nep-tra New Economics Papers
on Transition Economics
Issue of 2007‒04‒28
eight papers chosen by
J. David Brown
Heriot-Watt University

  1. Determinants of growth in the central and eastern European EU member states - a production function approach. By Olga Arratibel; Frigyes Ferdinand Heinz; Reiner Martin; Marcin Przybyla; Lucasz Rawdanowicz; Roberta Serafini; Tina Zumer
  2. Does " good government " draw foreign capital ? Explaining China ' s exceptional foreign direct investment inflow By Yeung, Bernard; Lixin Colin Xu; Morck, Randall; Fan, Joseph P. H.
  3. Foreign Investment in Chinese Joint Stock Banks: 1996-2006 By Abotsi, Kodjo
  4. Nonmonetary Determinants of Inflation in Romania: A Decomposition By Felix Hammermann
  5. Diagnosing Dutch disease: Does Russia have the symptoms? By Oomes , Nienke; Kalcheva, Katerina
  6. Formal finance and trade credit during China ' s transition By Tian Zhu; Lixin Colin Xu; Cull, Robert
  7. Transition of nuptiality and fertility onset in the Czech Republic since the 1990s – the role of women’s education and its expansion By Kryštof Zeman
  8. Testing the Purchasing Power Parity: Evidence from the New EU Countries By Minoas Koukouritakis

  1. By: Olga Arratibel (European Central Bank, Kaiserstrasse 29, 60311 Frankfurt am Main, Germany.); Frigyes Ferdinand Heinz (European Central Bank, Kaiserstrasse 29, 60311 Frankfurt am Main, Germany.); Reiner Martin (European Central Bank, Kaiserstrasse 29, 60311 Frankfurt am Main, Germany.); Marcin Przybyla (European Central Bank, Kaiserstrasse 29, 60311 Frankfurt am Main, Germany.); Lucasz Rawdanowicz (European Central Bank, Kaiserstrasse 29, 60311 Frankfurt am Main, Germany.); Roberta Serafini (European Central Bank, Kaiserstrasse 29, 60311 Frankfurt am Main, Germany.); Tina Zumer (European Central Bank, Kaiserstrasse 29, 60311 Frankfurt am Main, Germany.)
    Abstract: Overall, the prospects for a continued and reasonably fast real convergence process between the EU8 countries and the euro area are good. However, the continuation of the rapid progress made by many EU8 countries in the past cannot be taken for granted. In fact, in order to ensure that fast economic growth in the EU8 countries remains sustainable, it is crucial for these economies to take appropriate policy action. First it is important to recall that sound macroeconomic policies including credible monetary policy and appropriate fiscal policy are essential to ensure the appropriate framework conditions for further growth and convergence. Second, they need to address structural labour market problems, in particular by reducing regional and skill mismatches. Third, they must make further efforts to improve the business environment, in order to ensure that the capital accumulation process continues and R&D investments increase. Many of the above-mentioned facets of growth-enhancing policy will also help to ensure a continued inflow of foreign direct investment (FDI), which in turn is expected to help accelerate the convergence process.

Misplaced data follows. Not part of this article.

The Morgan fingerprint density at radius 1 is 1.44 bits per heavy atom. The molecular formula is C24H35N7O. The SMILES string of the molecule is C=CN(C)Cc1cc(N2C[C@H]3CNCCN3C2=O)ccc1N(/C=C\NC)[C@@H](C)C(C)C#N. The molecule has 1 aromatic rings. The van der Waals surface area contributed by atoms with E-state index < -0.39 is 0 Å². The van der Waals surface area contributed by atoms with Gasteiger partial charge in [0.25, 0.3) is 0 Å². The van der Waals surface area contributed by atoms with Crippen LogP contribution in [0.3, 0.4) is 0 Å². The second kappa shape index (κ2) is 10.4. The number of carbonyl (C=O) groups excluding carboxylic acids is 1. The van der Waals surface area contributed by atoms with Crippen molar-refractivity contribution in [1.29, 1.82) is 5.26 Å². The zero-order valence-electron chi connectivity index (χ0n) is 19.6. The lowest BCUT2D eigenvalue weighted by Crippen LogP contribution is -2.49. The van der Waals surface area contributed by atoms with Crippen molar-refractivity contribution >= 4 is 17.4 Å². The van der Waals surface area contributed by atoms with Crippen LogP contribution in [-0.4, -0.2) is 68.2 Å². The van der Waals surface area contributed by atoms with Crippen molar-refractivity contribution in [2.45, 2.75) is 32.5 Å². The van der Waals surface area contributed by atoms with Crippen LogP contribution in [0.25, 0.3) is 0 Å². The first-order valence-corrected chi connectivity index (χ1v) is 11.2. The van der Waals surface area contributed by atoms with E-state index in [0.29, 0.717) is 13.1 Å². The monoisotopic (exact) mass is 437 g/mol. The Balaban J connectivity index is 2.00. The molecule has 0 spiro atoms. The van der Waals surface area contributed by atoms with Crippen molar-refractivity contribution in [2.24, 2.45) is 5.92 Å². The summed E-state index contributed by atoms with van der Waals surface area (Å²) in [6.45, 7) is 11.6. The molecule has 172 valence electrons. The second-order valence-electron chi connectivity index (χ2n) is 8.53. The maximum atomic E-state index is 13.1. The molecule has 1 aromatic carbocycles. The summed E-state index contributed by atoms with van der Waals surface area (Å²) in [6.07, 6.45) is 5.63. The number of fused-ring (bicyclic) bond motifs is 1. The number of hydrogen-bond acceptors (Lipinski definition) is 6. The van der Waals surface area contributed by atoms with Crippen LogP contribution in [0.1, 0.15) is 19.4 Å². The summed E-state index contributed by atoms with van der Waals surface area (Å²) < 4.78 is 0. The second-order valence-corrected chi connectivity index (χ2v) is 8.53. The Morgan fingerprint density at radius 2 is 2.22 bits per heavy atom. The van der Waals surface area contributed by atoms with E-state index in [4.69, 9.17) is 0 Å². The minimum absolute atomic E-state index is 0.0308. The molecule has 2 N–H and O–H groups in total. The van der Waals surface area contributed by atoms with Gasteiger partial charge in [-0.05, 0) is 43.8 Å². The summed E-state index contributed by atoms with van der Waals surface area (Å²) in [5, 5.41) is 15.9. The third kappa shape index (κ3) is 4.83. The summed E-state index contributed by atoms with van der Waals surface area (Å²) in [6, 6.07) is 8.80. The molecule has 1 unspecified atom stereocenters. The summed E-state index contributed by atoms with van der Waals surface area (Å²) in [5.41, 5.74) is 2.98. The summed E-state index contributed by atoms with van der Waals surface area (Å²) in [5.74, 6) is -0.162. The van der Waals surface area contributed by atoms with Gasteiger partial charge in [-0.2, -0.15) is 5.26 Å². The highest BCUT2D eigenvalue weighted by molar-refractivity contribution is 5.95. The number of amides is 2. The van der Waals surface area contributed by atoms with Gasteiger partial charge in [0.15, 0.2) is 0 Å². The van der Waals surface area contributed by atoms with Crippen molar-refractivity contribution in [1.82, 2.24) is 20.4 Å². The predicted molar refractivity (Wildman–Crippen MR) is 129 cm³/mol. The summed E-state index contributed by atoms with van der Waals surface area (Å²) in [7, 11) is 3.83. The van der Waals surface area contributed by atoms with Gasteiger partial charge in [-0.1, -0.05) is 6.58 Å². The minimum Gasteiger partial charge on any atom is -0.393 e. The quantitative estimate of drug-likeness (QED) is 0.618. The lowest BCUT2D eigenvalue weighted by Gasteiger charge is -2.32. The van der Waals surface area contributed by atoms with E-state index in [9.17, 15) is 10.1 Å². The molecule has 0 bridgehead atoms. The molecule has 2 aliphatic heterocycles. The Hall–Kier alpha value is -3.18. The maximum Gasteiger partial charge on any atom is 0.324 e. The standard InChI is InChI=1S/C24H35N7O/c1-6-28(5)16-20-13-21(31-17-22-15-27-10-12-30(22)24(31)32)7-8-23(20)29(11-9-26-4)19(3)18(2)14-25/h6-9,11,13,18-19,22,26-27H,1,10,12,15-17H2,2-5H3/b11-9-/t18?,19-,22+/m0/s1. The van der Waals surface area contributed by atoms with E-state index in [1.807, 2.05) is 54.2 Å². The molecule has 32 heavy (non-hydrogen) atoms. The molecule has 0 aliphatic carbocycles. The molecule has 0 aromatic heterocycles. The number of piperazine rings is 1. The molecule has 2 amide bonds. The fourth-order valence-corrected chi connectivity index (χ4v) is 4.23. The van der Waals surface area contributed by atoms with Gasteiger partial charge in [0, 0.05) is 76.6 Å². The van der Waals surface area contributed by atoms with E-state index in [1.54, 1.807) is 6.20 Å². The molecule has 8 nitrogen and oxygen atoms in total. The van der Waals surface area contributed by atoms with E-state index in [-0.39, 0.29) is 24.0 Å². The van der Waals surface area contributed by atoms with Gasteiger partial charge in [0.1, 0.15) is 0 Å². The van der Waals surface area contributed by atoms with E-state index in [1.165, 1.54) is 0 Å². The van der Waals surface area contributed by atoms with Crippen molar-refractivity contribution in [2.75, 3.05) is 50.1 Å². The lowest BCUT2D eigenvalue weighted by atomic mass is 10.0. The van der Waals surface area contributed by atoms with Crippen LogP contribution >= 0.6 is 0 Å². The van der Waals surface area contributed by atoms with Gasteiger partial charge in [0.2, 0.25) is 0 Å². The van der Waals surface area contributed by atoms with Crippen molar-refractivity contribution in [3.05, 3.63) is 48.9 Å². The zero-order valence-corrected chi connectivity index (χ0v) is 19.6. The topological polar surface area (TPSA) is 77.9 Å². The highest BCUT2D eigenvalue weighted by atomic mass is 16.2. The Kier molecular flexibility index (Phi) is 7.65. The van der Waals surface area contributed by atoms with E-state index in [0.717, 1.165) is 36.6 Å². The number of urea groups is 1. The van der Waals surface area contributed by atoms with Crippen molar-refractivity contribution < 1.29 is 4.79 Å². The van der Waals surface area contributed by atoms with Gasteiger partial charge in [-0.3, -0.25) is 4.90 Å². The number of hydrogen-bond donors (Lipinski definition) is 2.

Date: 2007–04
  2. By: Yeung, Bernard; Lixin Colin Xu; Morck, Randall; Fan, Joseph P. H.
    Abstract: China is now the world ' s largest destination of foreign direct investment (FDI), despite assessments highlighting its institutional deficiencies. But this FDI inflow corresponds closely to predicted FDI flows into China from a model that predicts FDI inflow based on government quality indicators and controls and is estimated across a sample of other weak-institution countr ies. The only real discrepancy is that, if government quality is measured by constraints on executive power, China receives somewhat more FDI than the model predicts. This might reflect an underestimation of the strength of these constraints in China, a unique institutional setting for FDI operations, FDI based on expected future institutional improvements, or a unique Chinese model of development. The authors conclude that Ockham ' s razor disfavors the last. They also note that FDI may be elevated because Chinese institutions protect foreign firms better than domestic ones.
    Keywords: Foreign Direct Investment,Economic Theory & Research,Legal Products,Investment and Investment Climate,Parliamentary Government
    Date: 2007–04–01
  3. By: Abotsi, Kodjo
    Abstract: This article reviews the foreign investment in China joint stock banks and analyze the motivations behind these investments. We will start by reviewing the comparative advantage of local joint stock banks as foreign investment recipients, as compared to larger state-owned commercial banks or smaller cities banks; we will then study the effects on efficiency and overall performance of minority foreign investment in joint stock banks in China. Finally, we will try to identify the opportunities that will beneficiate joint stock banks in China after liberalization in 2007, and how foreign banks can make the most of it.
    Keywords: china banking; china finance; investment in china; foreign banks in china; joint stock banks in china
    JEL: G0 F3
    Date: 2007–03
  4. By: Felix Hammermann